Cure SMA’s Seed Funding Yields New Investments in Research
No single group can develop a treatment for SMA alone—it requires collaboration between academics, industry, government, and families. Cure SMA brings all of those groups together, breaking down roadblocks that might delay important developments.
Cure SMA provides early-stage funding for promising new ideas and novel treatment approaches. In doing so, we lower the risk and attract larger investments from industry, government, and other funding sources as drug candidates move through the process.
It can cost upwards of $1 billion to bring a therapy through the development process to FDA approval. In addition, we are working to increase the number of new therapies in the SMA pipeline, to insure we have treatments for all ages and stages of SMA. Attracting investment from government, pharmaceutical companies, and other organizations provides the resources necessary to accomplish these goals.
Here are a few of the recent successes we’ve had in leveraging early investments.
Through a series of grants, Cure SMA invested $845,000 in two different gene therapy approaches. In 2013, the National Institute of Neurological Disorders and Stroke (NINDS) awarded Dr. Brian Kaspar a $4 million grant, based on data generated with Cure SMA funding.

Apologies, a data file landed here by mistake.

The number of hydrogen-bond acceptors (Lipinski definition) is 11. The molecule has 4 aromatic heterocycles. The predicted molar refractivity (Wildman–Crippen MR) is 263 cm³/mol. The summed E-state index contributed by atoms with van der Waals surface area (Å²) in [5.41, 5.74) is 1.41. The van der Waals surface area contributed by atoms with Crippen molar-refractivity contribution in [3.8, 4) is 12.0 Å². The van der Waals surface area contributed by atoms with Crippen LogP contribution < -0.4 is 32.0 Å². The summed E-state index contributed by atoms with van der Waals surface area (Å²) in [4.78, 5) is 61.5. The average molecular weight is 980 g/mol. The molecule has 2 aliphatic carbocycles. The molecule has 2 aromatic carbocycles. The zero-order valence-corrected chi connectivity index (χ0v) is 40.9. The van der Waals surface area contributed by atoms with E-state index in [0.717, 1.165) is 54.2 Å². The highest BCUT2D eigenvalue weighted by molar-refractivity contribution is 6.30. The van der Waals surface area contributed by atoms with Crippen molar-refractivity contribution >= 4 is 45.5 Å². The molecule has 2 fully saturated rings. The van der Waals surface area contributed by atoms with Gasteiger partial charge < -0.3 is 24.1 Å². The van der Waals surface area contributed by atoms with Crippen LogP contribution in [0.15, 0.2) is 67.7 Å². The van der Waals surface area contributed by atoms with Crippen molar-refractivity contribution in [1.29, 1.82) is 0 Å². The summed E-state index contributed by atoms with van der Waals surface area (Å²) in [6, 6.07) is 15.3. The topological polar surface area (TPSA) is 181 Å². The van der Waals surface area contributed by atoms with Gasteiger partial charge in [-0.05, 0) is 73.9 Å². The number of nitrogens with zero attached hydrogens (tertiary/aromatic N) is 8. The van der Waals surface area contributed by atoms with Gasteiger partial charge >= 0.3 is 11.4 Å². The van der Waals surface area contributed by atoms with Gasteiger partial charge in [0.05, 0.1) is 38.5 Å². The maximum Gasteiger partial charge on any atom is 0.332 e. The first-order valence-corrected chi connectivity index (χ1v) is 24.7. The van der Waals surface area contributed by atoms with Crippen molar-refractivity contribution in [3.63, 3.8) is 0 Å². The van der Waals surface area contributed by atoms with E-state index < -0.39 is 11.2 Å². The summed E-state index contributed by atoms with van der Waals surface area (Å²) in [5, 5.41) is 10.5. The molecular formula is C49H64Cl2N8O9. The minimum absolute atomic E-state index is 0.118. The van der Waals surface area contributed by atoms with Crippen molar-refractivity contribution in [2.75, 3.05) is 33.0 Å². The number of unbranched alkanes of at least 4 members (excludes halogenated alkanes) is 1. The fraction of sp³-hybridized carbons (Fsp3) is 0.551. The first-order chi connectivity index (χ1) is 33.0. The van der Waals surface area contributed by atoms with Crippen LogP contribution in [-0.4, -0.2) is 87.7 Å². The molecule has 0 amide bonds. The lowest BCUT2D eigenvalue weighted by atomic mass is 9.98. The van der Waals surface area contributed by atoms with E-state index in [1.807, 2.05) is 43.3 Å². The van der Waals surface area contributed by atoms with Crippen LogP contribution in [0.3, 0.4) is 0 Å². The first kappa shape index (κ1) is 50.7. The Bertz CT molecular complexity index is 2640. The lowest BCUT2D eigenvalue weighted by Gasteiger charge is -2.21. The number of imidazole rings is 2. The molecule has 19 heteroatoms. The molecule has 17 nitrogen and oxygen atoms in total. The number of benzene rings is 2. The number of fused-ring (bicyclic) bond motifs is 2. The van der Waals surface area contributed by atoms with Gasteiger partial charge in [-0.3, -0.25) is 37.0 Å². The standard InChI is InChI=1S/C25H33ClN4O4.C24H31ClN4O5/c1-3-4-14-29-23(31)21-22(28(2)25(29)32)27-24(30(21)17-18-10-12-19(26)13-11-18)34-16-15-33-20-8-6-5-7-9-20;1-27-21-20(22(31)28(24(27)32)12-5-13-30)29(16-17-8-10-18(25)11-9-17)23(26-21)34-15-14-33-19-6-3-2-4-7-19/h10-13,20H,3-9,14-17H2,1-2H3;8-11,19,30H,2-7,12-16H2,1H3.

The technology for this gene therapy was then licensed to a company for clinical trials. Earlier this month, AveXis held an initial public offering (IPO), raising over $95 million from investors to move gene therapy into Phase 2 clinical trials.
Antisense Oligonucleotides (ASOs)
An ASO is a small snippet of synthetic genetic material used to modulate gene expression. In 2013, we made a $150,000 grant to Dr. Chris Lorson and Dr. Arthur Burghes to help optimize an ASO that binds to a novel sequence called E1. The E1 ASO could be used to improve the function of SMN2, the SMA “backup gene.”
Last year, Dr. Lorson announced that they were able to optimize the E1 directed ASO that increased life span in severe mouse models of SMA by four times and in intermediate mouse models of SMA by seven times. Based on that data, Dr. Lorson has recently received two additional grants, totaling $550,000, from MDA, GSF, and FightSMA, to continue moving this compound forward.
In 2013, Cure SMA made a grant of $100,000 to Dr. Jeff Jasper at Cytokinetics. This grant was intended to support the development of a small molecule that protects and activates skeletal muscles that typically weaken in SMA.
In 2014, Astellas Pharmaceuticals announced a partnership with Cytokinetics to bring this drug class (specifically CK-2127107) to clinical trials for SMA. CK-2127107 is currently being tested in Phase 2 clinical trials in teens and adults with SMA, and Astellas has invested $55 million in order to move the drug to this point.